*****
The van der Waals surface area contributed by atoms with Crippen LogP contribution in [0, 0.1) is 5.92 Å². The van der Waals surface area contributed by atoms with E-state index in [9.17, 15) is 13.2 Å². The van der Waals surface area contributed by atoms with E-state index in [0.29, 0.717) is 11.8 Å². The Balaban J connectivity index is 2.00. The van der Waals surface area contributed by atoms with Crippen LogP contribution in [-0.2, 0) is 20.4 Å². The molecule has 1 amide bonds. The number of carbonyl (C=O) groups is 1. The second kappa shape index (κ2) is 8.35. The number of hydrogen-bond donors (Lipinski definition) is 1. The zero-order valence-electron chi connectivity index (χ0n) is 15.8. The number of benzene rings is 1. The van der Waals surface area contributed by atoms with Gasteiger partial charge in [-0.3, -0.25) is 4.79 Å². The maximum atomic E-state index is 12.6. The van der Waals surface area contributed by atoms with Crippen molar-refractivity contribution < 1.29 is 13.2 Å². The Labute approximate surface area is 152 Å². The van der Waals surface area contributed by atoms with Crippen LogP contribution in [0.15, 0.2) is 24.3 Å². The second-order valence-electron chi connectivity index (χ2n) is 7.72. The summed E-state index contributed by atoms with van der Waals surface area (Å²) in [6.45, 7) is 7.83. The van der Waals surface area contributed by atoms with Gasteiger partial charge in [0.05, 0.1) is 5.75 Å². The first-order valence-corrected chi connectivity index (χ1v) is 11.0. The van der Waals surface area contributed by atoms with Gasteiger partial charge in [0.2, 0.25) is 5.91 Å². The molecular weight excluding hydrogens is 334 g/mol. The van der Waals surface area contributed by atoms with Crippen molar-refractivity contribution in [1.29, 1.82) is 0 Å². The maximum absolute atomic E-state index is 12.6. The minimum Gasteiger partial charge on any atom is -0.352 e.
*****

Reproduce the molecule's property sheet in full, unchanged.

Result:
The van der Waals surface area contributed by atoms with Crippen LogP contribution in [0, 0.1) is 5.92 Å². The van der Waals surface area contributed by atoms with E-state index in [9.17, 15) is 13.2 Å². The van der Waals surface area contributed by atoms with E-state index in [0.29, 0.717) is 11.8 Å². The Balaban J connectivity index is 2.00. The van der Waals surface area contributed by atoms with Crippen LogP contribution in [-0.2, 0) is 20.4 Å². The molecule has 1 amide bonds. The number of carbonyl (C=O) groups is 1. The second kappa shape index (κ2) is 8.35. The number of hydrogen-bond donors (Lipinski definition) is 1. The zero-order valence-electron chi connectivity index (χ0n) is 15.8. The number of benzene rings is 1. The van der Waals surface area contributed by atoms with Gasteiger partial charge in [-0.3, -0.25) is 4.79 Å². The maximum atomic E-state index is 12.6. The van der Waals surface area contributed by atoms with Crippen molar-refractivity contribution < 1.29 is 13.2 Å². The Labute approximate surface area is 152 Å². The van der Waals surface area contributed by atoms with Crippen LogP contribution in [0.15, 0.2) is 24.3 Å². The second-order valence-electron chi connectivity index (χ2n) is 7.72. The summed E-state index contributed by atoms with van der Waals surface area (Å²) in [6.45, 7) is 7.83. The van der Waals surface area contributed by atoms with Gasteiger partial charge in [0.05, 0.1) is 5.75 Å². The first-order valence-corrected chi connectivity index (χ1v) is 11.0. The van der Waals surface area contributed by atoms with Gasteiger partial charge in [0.2, 0.25) is 5.91 Å². The molecular weight excluding hydrogens is 334 g/mol. The van der Waals surface area contributed by atoms with Crippen molar-refractivity contribution in [1.29, 1.82) is 0 Å². The maximum absolute atomic E-state index is 12.6. The minimum Gasteiger partial charge on any atom is -0.352 e.